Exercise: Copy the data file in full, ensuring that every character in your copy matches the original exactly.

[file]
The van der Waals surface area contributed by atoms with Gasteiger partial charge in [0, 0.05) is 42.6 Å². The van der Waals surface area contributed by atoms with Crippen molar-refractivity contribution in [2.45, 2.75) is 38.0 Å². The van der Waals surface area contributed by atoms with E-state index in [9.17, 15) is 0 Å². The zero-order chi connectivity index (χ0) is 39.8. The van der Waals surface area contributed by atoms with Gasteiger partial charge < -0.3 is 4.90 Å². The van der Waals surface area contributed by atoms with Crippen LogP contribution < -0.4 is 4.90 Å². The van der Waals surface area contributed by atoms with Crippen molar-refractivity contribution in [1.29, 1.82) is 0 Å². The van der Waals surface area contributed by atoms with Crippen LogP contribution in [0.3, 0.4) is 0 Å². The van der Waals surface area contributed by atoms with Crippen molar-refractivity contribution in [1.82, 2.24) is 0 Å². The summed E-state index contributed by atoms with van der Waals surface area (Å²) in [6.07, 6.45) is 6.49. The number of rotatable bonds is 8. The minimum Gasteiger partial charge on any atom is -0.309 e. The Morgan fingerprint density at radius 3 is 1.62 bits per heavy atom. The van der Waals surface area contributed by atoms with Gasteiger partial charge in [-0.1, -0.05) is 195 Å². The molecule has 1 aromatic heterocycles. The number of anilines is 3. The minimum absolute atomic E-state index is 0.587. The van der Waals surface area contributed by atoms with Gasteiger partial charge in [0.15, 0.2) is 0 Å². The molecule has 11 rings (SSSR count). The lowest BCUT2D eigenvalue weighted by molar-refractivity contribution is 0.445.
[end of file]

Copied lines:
The van der Waals surface area contributed by atoms with Gasteiger partial charge in [0, 0.05) is 42.6 Å². The van der Waals surface area contributed by atoms with Crippen molar-refractivity contribution in [2.45, 2.75) is 38.0 Å². The van der Waals surface area contributed by atoms with E-state index in [9.17, 15) is 0 Å². The zero-order chi connectivity index (χ0) is 39.8. The van der Waals surface area contributed by atoms with Gasteiger partial charge < -0.3 is 4.90 Å². The van der Waals surface area contributed by atoms with Crippen LogP contribution < -0.4 is 4.90 Å². The van der Waals surface area contributed by atoms with Crippen molar-refractivity contribution in [1.29, 1.82) is 0 Å². The van der Waals surface area contributed by atoms with Crippen LogP contribution in [0.3, 0.4) is 0 Å². The van der Waals surface area contributed by atoms with Crippen molar-refractivity contribution in [1.82, 2.24) is 0 Å². The summed E-state index contributed by atoms with van der Waals surface area (Å²) in [6.07, 6.45) is 6.49. The number of rotatable bonds is 8. The minimum Gasteiger partial charge on any atom is -0.309 e. The Morgan fingerprint density at radius 3 is 1.62 bits per heavy atom. The van der Waals surface area contributed by atoms with Gasteiger partial charge in [-0.1, -0.05) is 195 Å². The molecule has 1 aromatic heterocycles. The number of anilines is 3. The minimum absolute atomic E-state index is 0.587. The van der Waals surface area contributed by atoms with Gasteiger partial charge in [0.15, 0.2) is 0 Å². The molecule has 11 rings (SSSR count). The lowest BCUT2D eigenvalue weighted by molar-refractivity contribution is 0.445.